The fault in our stars

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Author: 
John Green
Media Type: 
Book
Genre: 
Realistic
Romance
ISBN: 
9780525478812
Rating: 
5

Average: 5 (1 vote)

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Reviews

Age: 
15
Rating: 
5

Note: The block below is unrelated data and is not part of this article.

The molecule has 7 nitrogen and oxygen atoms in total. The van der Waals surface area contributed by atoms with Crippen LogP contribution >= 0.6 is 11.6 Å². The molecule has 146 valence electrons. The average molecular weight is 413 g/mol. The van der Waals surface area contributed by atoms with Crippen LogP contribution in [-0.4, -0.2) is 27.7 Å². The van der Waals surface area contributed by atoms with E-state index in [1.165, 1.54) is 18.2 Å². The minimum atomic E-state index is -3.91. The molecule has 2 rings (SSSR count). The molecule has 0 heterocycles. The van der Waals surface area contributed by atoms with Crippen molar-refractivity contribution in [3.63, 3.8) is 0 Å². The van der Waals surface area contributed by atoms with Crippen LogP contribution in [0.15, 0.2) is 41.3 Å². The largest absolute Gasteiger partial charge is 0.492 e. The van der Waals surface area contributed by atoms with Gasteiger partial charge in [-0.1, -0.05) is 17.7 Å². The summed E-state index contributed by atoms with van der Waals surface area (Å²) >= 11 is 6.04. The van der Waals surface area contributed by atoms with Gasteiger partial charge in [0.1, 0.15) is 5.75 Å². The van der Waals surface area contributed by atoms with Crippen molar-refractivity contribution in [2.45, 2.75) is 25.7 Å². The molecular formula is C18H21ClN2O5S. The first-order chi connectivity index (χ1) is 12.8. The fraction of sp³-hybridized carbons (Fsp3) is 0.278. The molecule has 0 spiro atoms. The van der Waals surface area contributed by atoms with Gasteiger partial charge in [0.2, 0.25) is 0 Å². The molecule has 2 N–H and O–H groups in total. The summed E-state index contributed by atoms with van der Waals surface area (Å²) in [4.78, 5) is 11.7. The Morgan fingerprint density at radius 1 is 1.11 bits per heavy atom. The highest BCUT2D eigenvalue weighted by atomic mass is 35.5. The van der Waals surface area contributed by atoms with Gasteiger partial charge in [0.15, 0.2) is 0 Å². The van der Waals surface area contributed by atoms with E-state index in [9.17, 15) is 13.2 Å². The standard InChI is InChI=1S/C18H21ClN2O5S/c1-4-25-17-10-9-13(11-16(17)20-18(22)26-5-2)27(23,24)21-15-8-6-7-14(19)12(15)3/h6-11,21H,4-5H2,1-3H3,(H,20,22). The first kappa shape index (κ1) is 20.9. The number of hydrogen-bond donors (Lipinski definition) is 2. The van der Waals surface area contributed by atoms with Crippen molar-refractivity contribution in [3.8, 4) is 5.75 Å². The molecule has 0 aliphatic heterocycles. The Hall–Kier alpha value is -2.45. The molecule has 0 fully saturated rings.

The Faults in Our stars is an amazing book. When I finished it I almost threw it across the room yelling, "Who would write this?" But the more I thought about it, the more I realized it changed the way I saw the world. The Faults in Our Stars is about Hazel, a 16 year old girl with stage 4 thyroid cancer that has spread to her lungs. She is also diagnosed with depression so her doctors and parents make her go to a support group. She hated it and really, I don't blame her. It was really depressing. Nothing good came out of it. At least not until she runs into Augustus Waters. I really mean she runs onto him. Gus is a 17-year-old bone cancer survivor. In support group when he is asked to share some of his fears with the group he replies, "Oblivion." Of not being remembered after he dies. Hazel points out we will all die someday, the whole human race, and tells him to get over it. That was the start of a beautiful friendship. Gus and Hazel bond over a book called An Imperial Affliction. It's about a girl who has cancer, and as Hazel put it, the author is the only person she knows who who understands what it's like to be dying and not already be dead. The book means a lot to them both. Unfortunately it is not a real book that you can read. (I checked.) Gus and Hazel write to Peter Van Houten, the author, asking to know what happens to the characters since the book ends so suddenly. Van Houten says he can't write a statement about it because that would imply he was going to write a 2nd book, and he was not going to. He does, however, invite them to Amsterdam to talk. Hazel gets so excited. But she does not know how she would get there. She tells Gus and he is willing to use his "Wish" from the Make a Wish Foundation to get them both to Amsterdam. Meanwhile, before they leave, they are consoling their friend Issac. He had a tumor in his eye and had to have it taken out and now they found another tumor in his 2nd eye. At the same time his girlfriend dumps him. She said she had to do it before he was blind because "She just felt to bad dumping a blind guy." If that's not bad enough, she never even calls or texts after his surgery to make sure he is ok. But I felt satisfied with how they handled it. They handled it like mature adults and threw eggs at his girlfriends car. It is one of my top favorite scene in the book. Hazel, her mom, and Gus all travel to Amsterdam. Hazel has made it clear that she only wants to be friends with Gus. She figures she is going to die so why should she leave behind more people than she has to? I can see why she is saying this but I believe that by saying that she is not living. Gus, however, lays out how he feels simply. He is not afraid to say that he loves her. Yet at the same time does not pressure her to love him back. When they reach Amsterdam, that first night, they have dinner at a fancy restaurant. The writer, Van Houten, payed for it. I think it was then that she began to really not be afraid to love him back. As Gus says 'It would be a privilege to have my heart broken by you." The next day Gus and Hazel go to meet Van Houten. He turns out to be a really mean drunk. Apparently his assistant had mostly been the person in contact with them and Houten never actually thought they would come to Amsterdam. It is a really sad but inspiring scene. Hazels dream to meet this amazing author, was shattered. Not only that but he called them "side effects." Hazel stands up and gives him a piece of her mind. They both leave and the distraught assistant quits on the spot. She takes Hazel and Gus sightseeing. It's in the Ann Frank house that they first kiss. As Hazel eventually says to Gus, "You gave me forever within the numbered days." Things are looking up for Hazel. She got her trip to Amsterdam, her cancer has not spread and she has Gus. And lets face it. I don't think there is a Gus in the world. Or any Hazels for that matter. But I suppose that is why this book is fiction. But in the story I am glad Hazel has Gus. And that Gus has Hazel. That of course can't be the end of the story. Both hazel and Gus go through some hard times. But I won't spoil the ending. So why do I love it? And how has a simple story changed how I see the world? Well, it has made me less afraid of death, not just of myself dying but going through someone I love dying, that you can make it through that. Hazel and Gus also showed me that we might not live forever but the time we are given with people can last forever in our hearts. I love this book because, well, it has given me Hazel and Gus and shown me that the fault in our stars, our life, can be beautiful. And it is.